An international team has found a trial drug that effectively blocks the cellular door SARS-CoV-2 uses to infect its hosts. The findings, published in Cell, hold promise as a treatment capable of stopping early infection of the novel coronavirus.
The study provides new insights into key aspects of SARS-CoV-2, the virus that causes COVID-19, and its interactions on a cellular level, as well as how the virus can infect blood vessels and kidneys.
The global health crisis of novel coronavirus pandemic is probably the greatest challenge since the World War II. The pandemic has affected most of the countries, areas or territories. The causative agent for this disease is Severe Acute Respiratory Syndrome-Related Coronavirus- 2 strain (SARS-CoV-2). Researchers all over the world are making huge efforts to develop treatment or vaccine against this novel coronavirus strain. Till date, there is no proper treatment for this COVID-19 pandemic. The only treatments in use are supportive and preventive. Thus, having a strong immune system is what helps a person to get rid of this disease and to survive.
Another fact that griped the attention of researchers is that the impact of the disease is different in different regions or countries. The difference can be because of differences in cultural norms, controlling efforts, and health infrastructure.
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ACE2 -- a protein on the surface of the cell membrane -- is now at centre-stage in this outbreak as the key receptor for the spike glycoprotein of SARS-CoV-2. In earlier work, the authors first identified ACE2, and found that in living organisms, ACE2 is the key receptor for SARS, the viral respiratory illness recognized as a global threat in 2003. The laboratory also went on to link the protein to both cardiovascular disease and lung failure.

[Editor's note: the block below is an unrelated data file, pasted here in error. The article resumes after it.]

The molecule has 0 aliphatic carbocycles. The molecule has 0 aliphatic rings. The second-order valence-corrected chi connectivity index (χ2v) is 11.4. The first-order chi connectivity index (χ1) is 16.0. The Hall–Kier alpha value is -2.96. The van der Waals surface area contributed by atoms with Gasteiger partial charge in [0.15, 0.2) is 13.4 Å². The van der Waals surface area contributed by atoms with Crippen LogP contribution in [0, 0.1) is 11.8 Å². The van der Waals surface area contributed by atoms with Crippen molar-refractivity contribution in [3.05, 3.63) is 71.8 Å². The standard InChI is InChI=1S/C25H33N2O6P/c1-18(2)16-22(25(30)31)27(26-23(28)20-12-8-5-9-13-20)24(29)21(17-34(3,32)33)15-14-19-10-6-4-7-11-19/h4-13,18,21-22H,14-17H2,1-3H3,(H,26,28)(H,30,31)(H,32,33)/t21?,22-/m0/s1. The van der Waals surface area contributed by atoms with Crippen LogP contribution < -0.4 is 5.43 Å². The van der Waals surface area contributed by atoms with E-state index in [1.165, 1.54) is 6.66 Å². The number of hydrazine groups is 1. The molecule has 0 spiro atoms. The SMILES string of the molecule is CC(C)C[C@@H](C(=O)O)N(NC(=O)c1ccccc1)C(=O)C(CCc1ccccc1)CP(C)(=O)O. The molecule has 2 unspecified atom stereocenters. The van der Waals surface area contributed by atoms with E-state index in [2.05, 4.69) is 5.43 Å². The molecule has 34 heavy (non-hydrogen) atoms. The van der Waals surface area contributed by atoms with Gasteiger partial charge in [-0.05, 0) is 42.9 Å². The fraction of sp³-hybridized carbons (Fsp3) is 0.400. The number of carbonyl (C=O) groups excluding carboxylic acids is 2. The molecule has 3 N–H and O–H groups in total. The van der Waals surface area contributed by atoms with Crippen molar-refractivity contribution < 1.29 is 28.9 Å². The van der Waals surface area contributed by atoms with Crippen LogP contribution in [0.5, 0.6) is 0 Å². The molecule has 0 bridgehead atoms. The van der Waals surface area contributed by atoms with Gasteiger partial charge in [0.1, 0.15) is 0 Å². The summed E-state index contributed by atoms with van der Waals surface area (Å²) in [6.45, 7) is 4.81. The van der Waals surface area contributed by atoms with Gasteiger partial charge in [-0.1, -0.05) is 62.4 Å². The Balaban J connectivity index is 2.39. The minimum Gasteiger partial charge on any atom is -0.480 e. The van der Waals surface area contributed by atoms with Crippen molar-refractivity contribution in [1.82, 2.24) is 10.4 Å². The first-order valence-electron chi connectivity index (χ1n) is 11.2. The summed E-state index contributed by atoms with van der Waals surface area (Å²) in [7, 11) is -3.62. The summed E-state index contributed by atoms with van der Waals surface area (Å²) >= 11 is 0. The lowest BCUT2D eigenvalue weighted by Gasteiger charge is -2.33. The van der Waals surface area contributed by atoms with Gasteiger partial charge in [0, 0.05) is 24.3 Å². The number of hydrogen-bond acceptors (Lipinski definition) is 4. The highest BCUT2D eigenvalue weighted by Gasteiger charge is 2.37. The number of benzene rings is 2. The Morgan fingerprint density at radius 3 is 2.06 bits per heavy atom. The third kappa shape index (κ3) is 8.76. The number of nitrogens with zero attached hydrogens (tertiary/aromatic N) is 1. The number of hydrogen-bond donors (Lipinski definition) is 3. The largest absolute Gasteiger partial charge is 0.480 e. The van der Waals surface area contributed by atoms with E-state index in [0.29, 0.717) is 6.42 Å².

While the COVID-19 outbreak continues to spread around the globe, the absence of a clinically proven antiviral therapy or a treatment specifically targeting the critical SARS-CoV-2 receptor ACE2 on a molecular level has meant an empty arsenal for health care providers struggling to treat severe cases of COVID-19.
"Our new study provides very much needed direct evidence that a drug -- called APN01 (human recombinant soluble angiotensin-converting enzyme 2 - hrsACE2) -- soon to be tested in clinical trials by the European biotech company Apeiron Biologics, is useful as an antiviral therapy for COVID-19," says another author.
In cell cultures analyzed in the current study, hrsACE2 inhibited the coronavirus load by a factor of 1,000-5,000. In engineered replicas of human blood vessel and kidneys -- organoids grown from human stem cells -- the researchers demonstrated that the virus can directly infect and duplicate itself in these tissues. This provides important information on the development of the disease and the fact that severe cases of COVID-19 present with multi-organ failure and evidence of cardiovascular damage. Clinical grade hrsACE2 also reduced the SARS-CoV-2 infection in these engineered human tissues.
"Using organoids allows us to test in a very agile way treatments that are already being used for other diseases, or that are close to being validated. In these moments in which time is short, human organoids save the time that we would spend to test a new drug in the human setting," says another author.